Forget the melodrama, the only reason you need to watch Nashville is the music, and the quality of the songs is the one thing the show must maintain as it heads into its second season tonight. Nashville is by all means not a perfect show. It has some boring political plot lines, all the male actors basically look the same, and ended its first season with a cliffhanger that seemed way over the top. Connie Britton is predictably fabulous as the Faith Hill-ish Rayna James, while Hayden Panettiere surprisingly steals the show, making her character Juliette Barnes the series' bitchy heart. Really, though, the reason I stayed with the show was to see what songs the characters would sing that I could add to my iTunes library.
The music always felt organic in the context of the show, but it could also stand alone. You could, say, play it for someone with no explanation needed. It does, after all, come from real life up and comers in the country music industry. Yes, there's an argument to be made that the music does vary in quality. A post by Kim Reuhl at alt-country publication No Depression takes aim at the songs sung by Britton's Rayna, which are the weakest links in the show, but the great songs far make up for the lack.
What's concerning going into the second season is the departure of legend T Bone Burnett as executive music producer. Burnett, who happens to be married to creator Callie Khouri, is nothing short of a genius when it comes to constructing soundtracks and country music is well in his wheelhouse. Khouri, however, told The Hollywood Reporter's Lesley Goldberg that there's an effort this season "to keep it more on purpose this year -- and not just have five to six songs in each episode -- but make them really count."
Even if Khouri thinks there's some honing to be done when it comes to the music, the first season set a great precedent. Let's look at some examples.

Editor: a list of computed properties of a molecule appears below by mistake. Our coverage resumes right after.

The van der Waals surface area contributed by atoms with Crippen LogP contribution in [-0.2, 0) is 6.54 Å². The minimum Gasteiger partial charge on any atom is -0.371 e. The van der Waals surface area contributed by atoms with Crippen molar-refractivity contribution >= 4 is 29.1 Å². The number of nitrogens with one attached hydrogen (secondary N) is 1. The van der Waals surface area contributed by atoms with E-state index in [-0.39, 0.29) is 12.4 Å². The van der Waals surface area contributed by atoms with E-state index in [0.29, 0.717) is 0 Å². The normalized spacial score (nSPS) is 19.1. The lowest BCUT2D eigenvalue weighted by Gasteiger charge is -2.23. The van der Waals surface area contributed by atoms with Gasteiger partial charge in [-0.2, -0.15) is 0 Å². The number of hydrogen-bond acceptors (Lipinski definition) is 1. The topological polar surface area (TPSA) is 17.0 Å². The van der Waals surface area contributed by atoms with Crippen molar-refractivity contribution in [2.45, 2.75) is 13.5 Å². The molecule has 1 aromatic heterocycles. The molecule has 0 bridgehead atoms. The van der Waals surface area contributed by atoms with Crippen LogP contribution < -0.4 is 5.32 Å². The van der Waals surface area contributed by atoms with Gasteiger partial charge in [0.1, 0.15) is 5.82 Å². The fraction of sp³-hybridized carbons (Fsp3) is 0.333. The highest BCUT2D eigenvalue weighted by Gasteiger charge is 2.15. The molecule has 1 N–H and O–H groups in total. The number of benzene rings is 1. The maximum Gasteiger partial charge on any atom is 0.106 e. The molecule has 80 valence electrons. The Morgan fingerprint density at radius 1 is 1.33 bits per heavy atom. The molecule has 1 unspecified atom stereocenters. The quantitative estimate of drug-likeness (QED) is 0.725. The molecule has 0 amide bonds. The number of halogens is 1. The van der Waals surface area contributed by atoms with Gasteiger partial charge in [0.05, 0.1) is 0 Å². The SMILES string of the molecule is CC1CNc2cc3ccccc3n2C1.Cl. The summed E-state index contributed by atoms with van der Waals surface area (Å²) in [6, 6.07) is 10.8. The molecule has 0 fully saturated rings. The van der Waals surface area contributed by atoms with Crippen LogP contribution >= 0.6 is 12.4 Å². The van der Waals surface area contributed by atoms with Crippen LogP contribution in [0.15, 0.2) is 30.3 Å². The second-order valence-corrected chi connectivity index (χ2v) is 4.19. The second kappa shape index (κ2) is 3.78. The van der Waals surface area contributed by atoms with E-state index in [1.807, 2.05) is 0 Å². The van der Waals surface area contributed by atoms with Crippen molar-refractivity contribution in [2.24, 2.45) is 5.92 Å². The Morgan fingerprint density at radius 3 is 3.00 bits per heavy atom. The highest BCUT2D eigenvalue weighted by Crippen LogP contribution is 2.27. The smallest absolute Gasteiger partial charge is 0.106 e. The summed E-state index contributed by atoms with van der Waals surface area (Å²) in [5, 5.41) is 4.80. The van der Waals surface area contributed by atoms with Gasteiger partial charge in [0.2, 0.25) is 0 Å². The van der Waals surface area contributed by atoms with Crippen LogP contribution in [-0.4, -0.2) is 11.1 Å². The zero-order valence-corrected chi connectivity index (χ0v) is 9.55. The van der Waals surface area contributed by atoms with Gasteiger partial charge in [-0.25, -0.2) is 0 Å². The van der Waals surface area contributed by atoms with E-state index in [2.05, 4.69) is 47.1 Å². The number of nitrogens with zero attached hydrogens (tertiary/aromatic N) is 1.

The song that made the biggest impression at the start of the show was the duet, originally a Civil Wars song, "If I Didn't Know Better" from young will-they-or-won't they couple Scarlett (Clare Bowen) and Gunnar (Sam Palladio). (Spoiler alert: they did.)
But the song that really hooked me was "Undermine." On the show this song is proof that Panettiere's Juliette is more than just a pop tart. It's unsurprising that it was written by Kacey Musgraves, whose major-label debut album Same Trailer, Different Park has drawn raves and a New York Times Magazine profile.
Juliette's poppy stuff is great too, though. Take for instance "Love Like Mine."
Some other favorites include Scarlett's "Looking for a Place to Shine," Juliette's "Hypnotizing," and even Rayna's "Stronger Than Me." But perhaps the best news about the upcoming season, however, is that Lennon and Maisy Stella, who play Rayna's daughters, were upped to series regulars. The Stella sisters gained Internet fame before joining the show for their expert covers. (See: Robyn's "Call Your Girlfriend.") Last season they weren't given as much to do as we would have liked, but when they did it was excellent. Listen to their cover of "Ho Hey," performed on the show. Don't worry, it's better than the Lumineers' original version.
This article is from the archive of our partner The Wire.
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